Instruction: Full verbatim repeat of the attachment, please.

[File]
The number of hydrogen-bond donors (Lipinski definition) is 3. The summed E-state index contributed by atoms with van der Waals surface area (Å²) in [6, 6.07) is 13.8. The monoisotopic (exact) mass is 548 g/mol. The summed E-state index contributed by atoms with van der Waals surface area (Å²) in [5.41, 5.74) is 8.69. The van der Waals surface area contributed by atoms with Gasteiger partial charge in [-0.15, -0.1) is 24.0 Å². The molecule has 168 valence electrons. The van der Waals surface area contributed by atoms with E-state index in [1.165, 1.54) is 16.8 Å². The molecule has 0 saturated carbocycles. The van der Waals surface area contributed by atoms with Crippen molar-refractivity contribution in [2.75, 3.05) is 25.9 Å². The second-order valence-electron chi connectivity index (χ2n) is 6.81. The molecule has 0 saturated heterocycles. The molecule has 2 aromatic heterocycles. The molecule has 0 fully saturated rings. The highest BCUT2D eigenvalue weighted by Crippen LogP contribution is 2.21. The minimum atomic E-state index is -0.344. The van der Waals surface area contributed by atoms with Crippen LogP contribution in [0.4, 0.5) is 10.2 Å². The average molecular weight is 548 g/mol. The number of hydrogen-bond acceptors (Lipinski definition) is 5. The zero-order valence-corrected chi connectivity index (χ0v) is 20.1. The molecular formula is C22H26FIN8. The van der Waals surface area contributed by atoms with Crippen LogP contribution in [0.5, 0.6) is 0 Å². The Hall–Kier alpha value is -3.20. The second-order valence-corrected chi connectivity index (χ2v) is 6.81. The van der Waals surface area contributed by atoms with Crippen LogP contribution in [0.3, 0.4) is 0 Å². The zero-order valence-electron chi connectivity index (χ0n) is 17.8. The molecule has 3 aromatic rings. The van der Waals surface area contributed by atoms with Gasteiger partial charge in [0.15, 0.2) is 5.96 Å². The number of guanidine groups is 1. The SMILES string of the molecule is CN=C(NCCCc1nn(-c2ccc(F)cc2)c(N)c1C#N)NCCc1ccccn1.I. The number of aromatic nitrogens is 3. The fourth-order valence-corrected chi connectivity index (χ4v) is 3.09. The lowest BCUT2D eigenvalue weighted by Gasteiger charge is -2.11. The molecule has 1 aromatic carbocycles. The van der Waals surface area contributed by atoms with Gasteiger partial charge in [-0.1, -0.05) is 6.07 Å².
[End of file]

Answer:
The number of hydrogen-bond donors (Lipinski definition) is 3. The summed E-state index contributed by atoms with van der Waals surface area (Å²) in [6, 6.07) is 13.8. The monoisotopic (exact) mass is 548 g/mol. The summed E-state index contributed by atoms with van der Waals surface area (Å²) in [5.41, 5.74) is 8.69. The van der Waals surface area contributed by atoms with Gasteiger partial charge in [-0.15, -0.1) is 24.0 Å². The molecule has 168 valence electrons. The van der Waals surface area contributed by atoms with E-state index in [1.165, 1.54) is 16.8 Å². The molecule has 0 saturated carbocycles. The van der Waals surface area contributed by atoms with Crippen molar-refractivity contribution in [2.75, 3.05) is 25.9 Å². The second-order valence-electron chi connectivity index (χ2n) is 6.81. The molecule has 0 saturated heterocycles. The molecule has 2 aromatic heterocycles. The molecule has 0 fully saturated rings. The highest BCUT2D eigenvalue weighted by Crippen LogP contribution is 2.21. The minimum atomic E-state index is -0.344. The van der Waals surface area contributed by atoms with Crippen LogP contribution in [0.4, 0.5) is 10.2 Å². The average molecular weight is 548 g/mol. The number of hydrogen-bond acceptors (Lipinski definition) is 5. The zero-order valence-corrected chi connectivity index (χ0v) is 20.1. The molecular formula is C22H26FIN8. The van der Waals surface area contributed by atoms with Crippen LogP contribution in [0.5, 0.6) is 0 Å². The Hall–Kier alpha value is -3.20. The second-order valence-corrected chi connectivity index (χ2v) is 6.81. The van der Waals surface area contributed by atoms with Crippen LogP contribution in [0.3, 0.4) is 0 Å². The zero-order valence-electron chi connectivity index (χ0n) is 17.8. The molecule has 3 aromatic rings. The van der Waals surface area contributed by atoms with Gasteiger partial charge in [0.15, 0.2) is 5.96 Å². The number of guanidine groups is 1. The SMILES string of the molecule is CN=C(NCCCc1nn(-c2ccc(F)cc2)c(N)c1C#N)NCCc1ccccn1.I. The number of aromatic nitrogens is 3. The fourth-order valence-corrected chi connectivity index (χ4v) is 3.09. The lowest BCUT2D eigenvalue weighted by Gasteiger charge is -2.11. The molecule has 1 aromatic carbocycles. The van der Waals surface area contributed by atoms with Gasteiger partial charge in [-0.1, -0.05) is 6.07 Å².